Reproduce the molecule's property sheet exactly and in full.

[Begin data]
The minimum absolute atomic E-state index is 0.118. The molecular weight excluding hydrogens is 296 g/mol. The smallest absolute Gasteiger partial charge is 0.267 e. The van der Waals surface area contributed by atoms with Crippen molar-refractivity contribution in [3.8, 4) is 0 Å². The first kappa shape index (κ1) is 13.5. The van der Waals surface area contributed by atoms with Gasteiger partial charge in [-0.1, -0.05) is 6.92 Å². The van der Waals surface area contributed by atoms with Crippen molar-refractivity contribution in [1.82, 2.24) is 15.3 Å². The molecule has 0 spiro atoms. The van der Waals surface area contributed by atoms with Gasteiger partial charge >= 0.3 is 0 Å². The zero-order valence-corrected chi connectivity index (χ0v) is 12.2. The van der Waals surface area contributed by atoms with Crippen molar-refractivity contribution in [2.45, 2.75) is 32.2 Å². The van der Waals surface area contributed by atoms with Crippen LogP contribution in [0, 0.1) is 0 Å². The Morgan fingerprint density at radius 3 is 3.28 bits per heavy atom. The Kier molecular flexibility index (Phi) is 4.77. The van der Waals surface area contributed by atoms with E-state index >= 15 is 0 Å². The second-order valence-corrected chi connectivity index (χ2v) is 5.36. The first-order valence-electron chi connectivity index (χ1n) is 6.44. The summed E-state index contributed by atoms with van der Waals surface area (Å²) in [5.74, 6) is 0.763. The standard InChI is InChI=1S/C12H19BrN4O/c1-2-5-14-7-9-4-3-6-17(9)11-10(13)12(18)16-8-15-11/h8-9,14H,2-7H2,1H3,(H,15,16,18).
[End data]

The minimum absolute atomic E-state index is 0.118. The molecular weight excluding hydrogens is 296 g/mol. The smallest absolute Gasteiger partial charge is 0.267 e. The van der Waals surface area contributed by atoms with Crippen molar-refractivity contribution in [3.8, 4) is 0 Å². The first kappa shape index (κ1) is 13.5. The van der Waals surface area contributed by atoms with Gasteiger partial charge in [-0.1, -0.05) is 6.92 Å². The van der Waals surface area contributed by atoms with Crippen molar-refractivity contribution in [1.82, 2.24) is 15.3 Å². The molecule has 0 spiro atoms. The van der Waals surface area contributed by atoms with Gasteiger partial charge >= 0.3 is 0 Å². The zero-order valence-corrected chi connectivity index (χ0v) is 12.2. The van der Waals surface area contributed by atoms with Crippen molar-refractivity contribution in [2.45, 2.75) is 32.2 Å². The van der Waals surface area contributed by atoms with Crippen LogP contribution in [0, 0.1) is 0 Å². The Morgan fingerprint density at radius 3 is 3.28 bits per heavy atom. The Kier molecular flexibility index (Phi) is 4.77. The van der Waals surface area contributed by atoms with E-state index >= 15 is 0 Å². The second-order valence-corrected chi connectivity index (χ2v) is 5.36. The first-order valence-electron chi connectivity index (χ1n) is 6.44. The summed E-state index contributed by atoms with van der Waals surface area (Å²) in [5.74, 6) is 0.763. The standard InChI is InChI=1S/C12H19BrN4O/c1-2-5-14-7-9-4-3-6-17(9)11-10(13)12(18)16-8-15-11/h8-9,14H,2-7H2,1H3,(H,15,16,18).